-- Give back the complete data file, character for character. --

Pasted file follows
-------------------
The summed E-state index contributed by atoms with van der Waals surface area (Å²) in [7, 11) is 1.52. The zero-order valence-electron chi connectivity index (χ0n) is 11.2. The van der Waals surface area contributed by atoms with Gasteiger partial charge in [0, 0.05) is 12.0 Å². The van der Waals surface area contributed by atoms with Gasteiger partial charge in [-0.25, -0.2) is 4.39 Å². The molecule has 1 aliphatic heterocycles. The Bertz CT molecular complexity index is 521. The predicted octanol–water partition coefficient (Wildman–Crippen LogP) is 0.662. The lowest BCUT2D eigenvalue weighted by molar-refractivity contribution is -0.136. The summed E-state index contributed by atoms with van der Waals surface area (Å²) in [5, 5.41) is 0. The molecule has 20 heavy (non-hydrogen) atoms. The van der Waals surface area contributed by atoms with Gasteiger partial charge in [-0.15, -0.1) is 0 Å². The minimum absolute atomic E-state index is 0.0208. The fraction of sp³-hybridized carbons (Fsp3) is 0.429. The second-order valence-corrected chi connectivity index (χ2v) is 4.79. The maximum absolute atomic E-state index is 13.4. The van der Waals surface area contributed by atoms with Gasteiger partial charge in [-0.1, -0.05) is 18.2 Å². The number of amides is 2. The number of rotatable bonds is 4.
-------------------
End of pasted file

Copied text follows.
The summed E-state index contributed by atoms with van der Waals surface area (Å²) in [7, 11) is 1.52. The zero-order valence-electron chi connectivity index (χ0n) is 11.2. The van der Waals surface area contributed by atoms with Gasteiger partial charge in [0, 0.05) is 12.0 Å². The van der Waals surface area contributed by atoms with Gasteiger partial charge in [-0.25, -0.2) is 4.39 Å². The molecule has 1 aliphatic heterocycles. The Bertz CT molecular complexity index is 521. The predicted octanol–water partition coefficient (Wildman–Crippen LogP) is 0.662. The lowest BCUT2D eigenvalue weighted by molar-refractivity contribution is -0.136. The summed E-state index contributed by atoms with van der Waals surface area (Å²) in [5, 5.41) is 0. The molecule has 20 heavy (non-hydrogen) atoms. The van der Waals surface area contributed by atoms with Gasteiger partial charge in [-0.15, -0.1) is 0 Å². The minimum absolute atomic E-state index is 0.0208. The fraction of sp³-hybridized carbons (Fsp3) is 0.429. The second-order valence-corrected chi connectivity index (χ2v) is 4.79. The maximum absolute atomic E-state index is 13.4. The van der Waals surface area contributed by atoms with Gasteiger partial charge in [-0.1, -0.05) is 18.2 Å². The number of amides is 2. The number of rotatable bonds is 4.